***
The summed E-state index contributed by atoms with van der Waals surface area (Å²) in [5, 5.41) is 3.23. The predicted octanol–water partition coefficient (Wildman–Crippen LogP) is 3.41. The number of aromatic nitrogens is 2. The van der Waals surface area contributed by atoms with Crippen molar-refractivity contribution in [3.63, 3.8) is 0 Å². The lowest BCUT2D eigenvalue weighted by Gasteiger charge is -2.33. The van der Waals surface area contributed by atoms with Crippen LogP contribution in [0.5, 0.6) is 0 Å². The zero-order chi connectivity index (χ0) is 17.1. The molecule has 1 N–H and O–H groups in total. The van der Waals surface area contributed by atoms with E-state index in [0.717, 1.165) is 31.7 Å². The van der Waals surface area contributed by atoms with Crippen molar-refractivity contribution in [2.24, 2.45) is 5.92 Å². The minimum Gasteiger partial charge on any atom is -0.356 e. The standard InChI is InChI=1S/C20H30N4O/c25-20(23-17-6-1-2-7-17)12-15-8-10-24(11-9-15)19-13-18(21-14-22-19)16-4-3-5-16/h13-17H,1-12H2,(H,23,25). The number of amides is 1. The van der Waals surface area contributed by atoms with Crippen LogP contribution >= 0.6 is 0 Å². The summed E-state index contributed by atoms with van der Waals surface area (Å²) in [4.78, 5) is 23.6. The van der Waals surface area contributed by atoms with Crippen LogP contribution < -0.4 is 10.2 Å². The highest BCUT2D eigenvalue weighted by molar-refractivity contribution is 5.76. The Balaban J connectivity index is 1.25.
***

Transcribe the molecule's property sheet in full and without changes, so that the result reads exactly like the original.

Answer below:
The summed E-state index contributed by atoms with van der Waals surface area (Å²) in [5, 5.41) is 3.23. The predicted octanol–water partition coefficient (Wildman–Crippen LogP) is 3.41. The number of aromatic nitrogens is 2. The van der Waals surface area contributed by atoms with Crippen molar-refractivity contribution in [3.63, 3.8) is 0 Å². The lowest BCUT2D eigenvalue weighted by Gasteiger charge is -2.33. The van der Waals surface area contributed by atoms with Crippen LogP contribution in [0.5, 0.6) is 0 Å². The zero-order chi connectivity index (χ0) is 17.1. The molecule has 1 N–H and O–H groups in total. The van der Waals surface area contributed by atoms with E-state index in [0.717, 1.165) is 31.7 Å². The van der Waals surface area contributed by atoms with Crippen molar-refractivity contribution in [2.24, 2.45) is 5.92 Å². The minimum Gasteiger partial charge on any atom is -0.356 e. The standard InChI is InChI=1S/C20H30N4O/c25-20(23-17-6-1-2-7-17)12-15-8-10-24(11-9-15)19-13-18(21-14-22-19)16-4-3-5-16/h13-17H,1-12H2,(H,23,25). The number of amides is 1. The van der Waals surface area contributed by atoms with Crippen LogP contribution >= 0.6 is 0 Å². The summed E-state index contributed by atoms with van der Waals surface area (Å²) in [4.78, 5) is 23.6. The van der Waals surface area contributed by atoms with Crippen LogP contribution < -0.4 is 10.2 Å². The highest BCUT2D eigenvalue weighted by molar-refractivity contribution is 5.76. The Balaban J connectivity index is 1.25.